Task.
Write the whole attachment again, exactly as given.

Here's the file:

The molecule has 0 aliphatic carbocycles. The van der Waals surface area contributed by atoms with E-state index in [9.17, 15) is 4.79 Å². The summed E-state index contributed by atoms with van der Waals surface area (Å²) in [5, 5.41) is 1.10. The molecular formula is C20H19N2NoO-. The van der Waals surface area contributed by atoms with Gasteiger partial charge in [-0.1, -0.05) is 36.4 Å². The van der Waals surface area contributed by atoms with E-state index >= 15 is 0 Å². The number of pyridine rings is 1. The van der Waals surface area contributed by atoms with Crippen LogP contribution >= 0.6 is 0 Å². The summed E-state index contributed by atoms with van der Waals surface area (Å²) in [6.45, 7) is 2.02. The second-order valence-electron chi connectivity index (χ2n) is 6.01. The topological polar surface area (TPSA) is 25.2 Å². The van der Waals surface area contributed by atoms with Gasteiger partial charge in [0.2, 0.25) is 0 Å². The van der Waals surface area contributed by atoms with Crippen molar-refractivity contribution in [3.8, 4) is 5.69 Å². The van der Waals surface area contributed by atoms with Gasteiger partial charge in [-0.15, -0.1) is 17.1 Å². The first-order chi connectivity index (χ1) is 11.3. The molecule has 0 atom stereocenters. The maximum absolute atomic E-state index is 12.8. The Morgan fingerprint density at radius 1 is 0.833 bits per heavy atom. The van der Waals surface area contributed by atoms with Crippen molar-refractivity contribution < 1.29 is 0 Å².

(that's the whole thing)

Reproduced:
The molecule has 0 aliphatic carbocycles. The van der Waals surface area contributed by atoms with E-state index in [9.17, 15) is 4.79 Å². The summed E-state index contributed by atoms with van der Waals surface area (Å²) in [5, 5.41) is 1.10. The molecular formula is C20H19N2NoO-. The van der Waals surface area contributed by atoms with Gasteiger partial charge in [-0.1, -0.05) is 36.4 Å². The van der Waals surface area contributed by atoms with E-state index >= 15 is 0 Å². The number of pyridine rings is 1. The van der Waals surface area contributed by atoms with Crippen LogP contribution >= 0.6 is 0 Å². The summed E-state index contributed by atoms with van der Waals surface area (Å²) in [6.45, 7) is 2.02. The second-order valence-electron chi connectivity index (χ2n) is 6.01. The topological polar surface area (TPSA) is 25.2 Å². The van der Waals surface area contributed by atoms with Gasteiger partial charge in [0.2, 0.25) is 0 Å². The van der Waals surface area contributed by atoms with Crippen molar-refractivity contribution in [3.8, 4) is 5.69 Å². The van der Waals surface area contributed by atoms with Gasteiger partial charge in [-0.15, -0.1) is 17.1 Å². The first-order chi connectivity index (χ1) is 11.3. The molecule has 0 atom stereocenters. The maximum absolute atomic E-state index is 12.8. The Morgan fingerprint density at radius 1 is 0.833 bits per heavy atom. The van der Waals surface area contributed by atoms with Crippen molar-refractivity contribution < 1.29 is 0 Å².